The prevailing discourse surrounding AI regulation often focuses unduly on restrictive measures and control mechanisms, the group noted. While acknowledging the importance of responsible development, they felt that it was crucial to recognise the immense potential of AI to enhance citizen experience. A proactive approach, wherein the government leverages AI for public benefit, could significantly shift the conversation and foster greater public trust. In addition, building public trust in AI necessitates demonstrably safe and ethical applications. Investing in robust safety guidelines and standards, similar to established pharmaceutical regulations, is paramount. And it was suggested that prioritising transparency throughout the development and deployment of AI systems, including clear communication of potential risks and benefits, would further contribute to public confidence.

The group aimed to focus on practical solutions and, with this in mind, asked how we can help industry and governments work better together in the context of AI. One suggestion was to identify those processes within government that are well suited (or not) to using generative AI. For example, there are 830 processes in government and the top 50 of these occupy 90 percent of all time and resources. How then, the group asked, can the government use AI to do certain specific things? It was also noted that it is easier to weigh up privacy and security risks etc if you are considering them with specific narrow examples to hand. There are case studies of applications in areas that we really care about, like emergency response, proactive health care, government websites being multilingual, policing and national security, and there is a clear public value to this.

Participants said anything that looks like manual cognitive labour — filling out or interpreting forms, reading meeting reports or diplomatic cables — is ripe for replacement with LLMs. One example given was a trial done in several NHS hospitals whereby AI was deployed to write discharge summaries (which include clinical notes, tests performed, prescriptions etc) for junior doctors. A participant explained that this is one of the most tiresome parts of a junior doctor’s job and that, typically, any junior doctor will spend dozens of hours a week writing these. What was striking about the results was that it not only saved a lot of time, but the reports drafted by the LLM were consistently better than the human versions. The end-goal with such a deployment of AI would be to give the doctors both more time with patients and less gruelling work hours. On the other hand, concerns have been expressed that it is possible some learning value could be lost by automating this process.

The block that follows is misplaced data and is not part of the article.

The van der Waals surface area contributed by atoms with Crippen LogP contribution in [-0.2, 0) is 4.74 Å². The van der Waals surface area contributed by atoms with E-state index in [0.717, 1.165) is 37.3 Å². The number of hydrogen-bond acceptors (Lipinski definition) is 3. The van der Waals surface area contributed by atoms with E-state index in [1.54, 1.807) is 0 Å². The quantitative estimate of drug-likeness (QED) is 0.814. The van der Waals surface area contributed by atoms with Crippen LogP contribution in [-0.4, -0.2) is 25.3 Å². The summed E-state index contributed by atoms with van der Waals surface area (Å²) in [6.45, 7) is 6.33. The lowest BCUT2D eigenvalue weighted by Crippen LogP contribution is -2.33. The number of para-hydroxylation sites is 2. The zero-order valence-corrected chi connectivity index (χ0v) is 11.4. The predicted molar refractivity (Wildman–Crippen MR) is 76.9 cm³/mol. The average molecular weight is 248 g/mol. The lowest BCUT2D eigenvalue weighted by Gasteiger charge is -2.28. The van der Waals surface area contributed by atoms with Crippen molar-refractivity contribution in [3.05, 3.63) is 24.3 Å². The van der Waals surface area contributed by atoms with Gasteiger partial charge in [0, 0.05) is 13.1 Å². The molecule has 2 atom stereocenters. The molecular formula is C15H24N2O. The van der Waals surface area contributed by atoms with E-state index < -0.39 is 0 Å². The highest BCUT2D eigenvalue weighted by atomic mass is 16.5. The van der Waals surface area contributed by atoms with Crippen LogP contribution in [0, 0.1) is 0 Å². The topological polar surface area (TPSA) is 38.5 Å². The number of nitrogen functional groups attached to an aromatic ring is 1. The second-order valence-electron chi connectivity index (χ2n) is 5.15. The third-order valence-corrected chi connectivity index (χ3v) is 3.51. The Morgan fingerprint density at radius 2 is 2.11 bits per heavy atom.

Moving beyond paternalistic approaches to "AI literacy" education, the state must actively engage citizens in open and equal dialogue about AI's implications. This requires fostering environments where diverse perspectives are heard and valued, not simply dictating information from above. Participants also proposed exploring the feasibility and potential impact of an AI bill of rights, which would outline concrete proposals for fairness and fundamental rights protections within the AI domain, and they determined that this warranted thorough consideration. In addition, participants stressed that the ethical responsibility of democratic nations to prevent the proliferation of AI technologies that empower authoritarian regimes cannot be overstated. Close scrutiny of companies operating within sensitive markets, such as Facebook's activities in Vietnam, is essential to ensure alignment with fundamental human rights principles.

The state as the framer of the economy and innovation (economy, research and innovation, and state services)

The discussion in this group was focused on how AI changes innovation and what the state’s role is in that. What are the benefits and how are they distributed? What are the current impediments to productivity? Participants also discussed the need to challenge assumptions, such as whether we are prioritising the accumulation of national GDP or improvements for an individual.

Recognising that some middle-weight powers might not have the financial muscle of other more-ambitious ones (such as the United States, China, UAE, Saudi Arabia, India, etc), the group felt that in the case of the UK we need a strategic investment plan to maximise impact. This must concentrate efforts in areas that we have the potential to out-perform, in other words only investing in things we have a chance of winning. Participants noted that this would necessitate making trade-offs and debate ensued over which of a long list of areas should get funding, for example safety, alignment, literacy, expert talent, governance, data management and infrastructure. Ultimately though, this adaptable framework, while informed by the UK-centric discussion, transcends national specifics, and can offer guidance for any state seeking to optimise its innovation investment with limited resources.